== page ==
Significant rise in West Nile virus cases

West Nile is usually a mild, flu-like disease that passes without treatment.

Mosquito (illustrative). (photo credit: ING IMAGE/ASAP)
Mosquito (illustrative).
(photo credit: ING IMAGE/ASAP)
The number of people diagnosed with West Nile fever – a disease caused by being bitten by a mosquito carrying the virus – rose significantly in August, the Health Ministry said on Monday.
Since January, there have been 42 cases – 38 of which were diagnosed since the beginning of August alone.
Most of the cases have occurred in Rehovot and Ra’anana.
West Nile virus is either asymptomatic or a mild, flu-like disease in 70-80% of cases. Symptoms include fever, headaches, weakness, pain in joints or muscles, and an infection of the conjunctiva (the mucous membrane that covers the front of the eye and lines the inside of the eyelids). In 10 percent of the cases, however, the disease is severe, and causes neurological problems which can include meningitis and encephalitis No one has died of the disease this year in Israel.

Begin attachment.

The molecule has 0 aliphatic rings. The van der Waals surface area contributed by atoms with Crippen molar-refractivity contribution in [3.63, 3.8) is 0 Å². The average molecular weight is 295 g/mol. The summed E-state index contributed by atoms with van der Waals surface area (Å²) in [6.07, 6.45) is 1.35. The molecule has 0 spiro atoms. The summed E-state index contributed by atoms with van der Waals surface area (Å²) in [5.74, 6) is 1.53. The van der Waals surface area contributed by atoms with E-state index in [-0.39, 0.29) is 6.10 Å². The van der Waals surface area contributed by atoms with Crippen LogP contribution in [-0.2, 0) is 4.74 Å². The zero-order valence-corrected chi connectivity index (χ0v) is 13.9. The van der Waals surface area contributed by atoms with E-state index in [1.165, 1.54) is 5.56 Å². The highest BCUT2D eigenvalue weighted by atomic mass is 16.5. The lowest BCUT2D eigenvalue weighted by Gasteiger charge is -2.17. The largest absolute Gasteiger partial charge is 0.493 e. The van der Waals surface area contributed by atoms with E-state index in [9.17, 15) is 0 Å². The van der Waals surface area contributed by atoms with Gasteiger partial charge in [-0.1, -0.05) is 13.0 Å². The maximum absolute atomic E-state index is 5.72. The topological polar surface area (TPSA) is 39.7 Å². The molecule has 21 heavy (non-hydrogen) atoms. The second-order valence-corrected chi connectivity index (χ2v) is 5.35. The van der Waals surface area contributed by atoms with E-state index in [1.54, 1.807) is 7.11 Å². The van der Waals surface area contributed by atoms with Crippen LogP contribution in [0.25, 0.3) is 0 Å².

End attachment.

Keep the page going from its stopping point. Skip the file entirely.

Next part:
On Monday, Environmental Protection Ministry officials said that inspectors from its pesticides control department have identified mosquitoes infected with West Nile virus in several new places over the past two weeks. The latest discoveries of infected mosquitoes occurred at the fish ponds in the northern kibbutz of Sde Eliyahu, in Sderot, in the sewage canal at the northern entrance to the northern city of Baka al-Gharbiya, and at the fish ponds in the northern moshav of Talmei Elazar, the ministry said.
The discoveries occurred as a result of routine checks, as inspectors have intensified surveillance and control activities of mosquitoes around the country, according to the ministry.
The Health Ministry recommends applying mosquito repellent, installing screens on windows, and wearing light, long-sleeved clothing to avoid being bitten. It takes seven to 14 days from the time of infection until symptoms of the disease appear.